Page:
Saturday, 26th September, 2020

[Day 194]

It was a beautiful fine day with a clear blue sky but with quite a biting easterly wind that swirled around us, making us feel distinctly cool. Part of our Saturday routine is to attend the service at St. Mary’s, Harvington (Hall) and we were a select band of 15 this morning. The church service sheet contained even more warnings from the government concerning social distancing and related measures, so the government has probably written to all of the churches asking them to reinforce the message. After this, a wonderful drive back where we always enjoy the Worcestershire countryside and then we picked up all of our newspapers (and supplements) that tend to sell out early on a Saturday. Then we came home and gave ourselves a Saturday treat (Waitrose sausages) which we bake in the oven supplemented by an onion gravy.

After lunch and after pressure from other family members, I set to work clearing the garage of empty bottles which had been generated by the damson gin-making process. Eventually, I need about 70 220 cl bottles in which to put the decanted gin so our domestic help and I are saving these frantically. In addition, whenever I get an empty glass jar, I tend to wash it up, remove the label (not always easily) and these I will donate to my sister the next time I see her. In addition, I keep glass jars in theory to accommodate screws and handyman bits-and-pieces within the garage. I got halfway through the task today but tomorrow will be a ‘gin-shaking’ day (to encourage the damsons to release their flavours into the gin). We are still eating the compote I made from the left-over damsons several weeks ago and it is delicious as it takes only a small spoonful in yoghurt, semolina, rice pudding or what have you.

Since I have put a keyboard and mice on my iPad I have been experimenting with software that will enable me to write or refine a document or .html file and then transmit it into the ‘cloud’ or, preferably, to one of my own websites. I had to consult an old diary to see how I had managed to do in a very ‘kludgy’ way in the past but reminding myself of the software I had used in the past, I downloaded the updated version of a special coding and text-editor which goes by the name of Textastic. This is now up to version 12, I think it is which speaks highly for it. Some of the documentation I gleaned from the web indicated that it should be possible to FTP files over to a remote server (e.g. to one of your own web page) and to cut a long story short, I found that I managed to write a .html file (actually adapting another file I managed to download) and then get it successfully uploaded to my webspace. To be able to do this in one package on an iPad is incredibly useful to me as I like to be able to do things when I am on holiday and away from my normal computing resources. The whole philosophy of the iPad was that it was meant to be. vehicle for ‘consuming’ (e.g. viewing) things and is not very well oriented to producing things (documents and webpages) but, over time, developers have found a way to write packages that enables one to do this. In the early days of the iPad, the designers did not let you get anywhere near the file structure which we are accustomed to on desktop PC’s but eventually, I think the users have found a way of bending an iPad to their wishes, as it were.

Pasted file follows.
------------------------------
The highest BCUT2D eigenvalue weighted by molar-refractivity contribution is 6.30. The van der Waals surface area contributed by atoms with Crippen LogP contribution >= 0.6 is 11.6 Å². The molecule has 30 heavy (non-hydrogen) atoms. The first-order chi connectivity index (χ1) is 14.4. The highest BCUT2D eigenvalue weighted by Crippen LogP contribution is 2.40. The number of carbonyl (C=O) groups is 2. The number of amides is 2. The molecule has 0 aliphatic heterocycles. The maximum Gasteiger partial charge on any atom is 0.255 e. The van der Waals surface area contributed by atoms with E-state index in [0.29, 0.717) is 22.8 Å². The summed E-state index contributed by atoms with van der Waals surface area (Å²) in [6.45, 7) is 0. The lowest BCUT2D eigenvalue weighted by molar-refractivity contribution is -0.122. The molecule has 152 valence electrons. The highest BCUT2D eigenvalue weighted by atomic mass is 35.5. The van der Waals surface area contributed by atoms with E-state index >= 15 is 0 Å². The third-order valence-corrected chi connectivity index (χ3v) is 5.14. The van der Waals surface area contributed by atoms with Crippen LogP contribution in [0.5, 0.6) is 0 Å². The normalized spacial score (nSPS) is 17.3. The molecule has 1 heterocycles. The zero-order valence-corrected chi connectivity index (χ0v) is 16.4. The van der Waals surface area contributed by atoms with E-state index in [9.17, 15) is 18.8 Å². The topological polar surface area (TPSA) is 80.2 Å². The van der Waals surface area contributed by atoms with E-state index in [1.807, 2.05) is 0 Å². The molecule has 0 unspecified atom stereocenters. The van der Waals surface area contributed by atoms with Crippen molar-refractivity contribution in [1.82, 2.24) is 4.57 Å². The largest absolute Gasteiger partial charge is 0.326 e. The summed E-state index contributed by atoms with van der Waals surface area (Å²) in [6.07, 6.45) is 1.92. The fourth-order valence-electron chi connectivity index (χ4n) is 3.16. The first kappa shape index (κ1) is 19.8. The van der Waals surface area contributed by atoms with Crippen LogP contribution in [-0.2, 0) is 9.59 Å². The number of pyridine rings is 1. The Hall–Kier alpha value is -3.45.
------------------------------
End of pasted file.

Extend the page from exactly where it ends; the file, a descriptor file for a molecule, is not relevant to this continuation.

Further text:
Meanwhile, 1700 students at Manchester Metropolitan University are being asked to spend 14 days in self-isolation after 127 have tested positive for the COVID-19 virus. This pattern may well be repeated at universities up and down the country – at the last count, there were at least 32 universities reporting COVID-19 infections. Unfortunately, halls of residence are exactly the places where it is difficult to socially distance and the virus can rampage unchecked throughout all of the communal areas. Should the student body have been discouraged from attending, I ask myself, as the term probably only starts on Monday!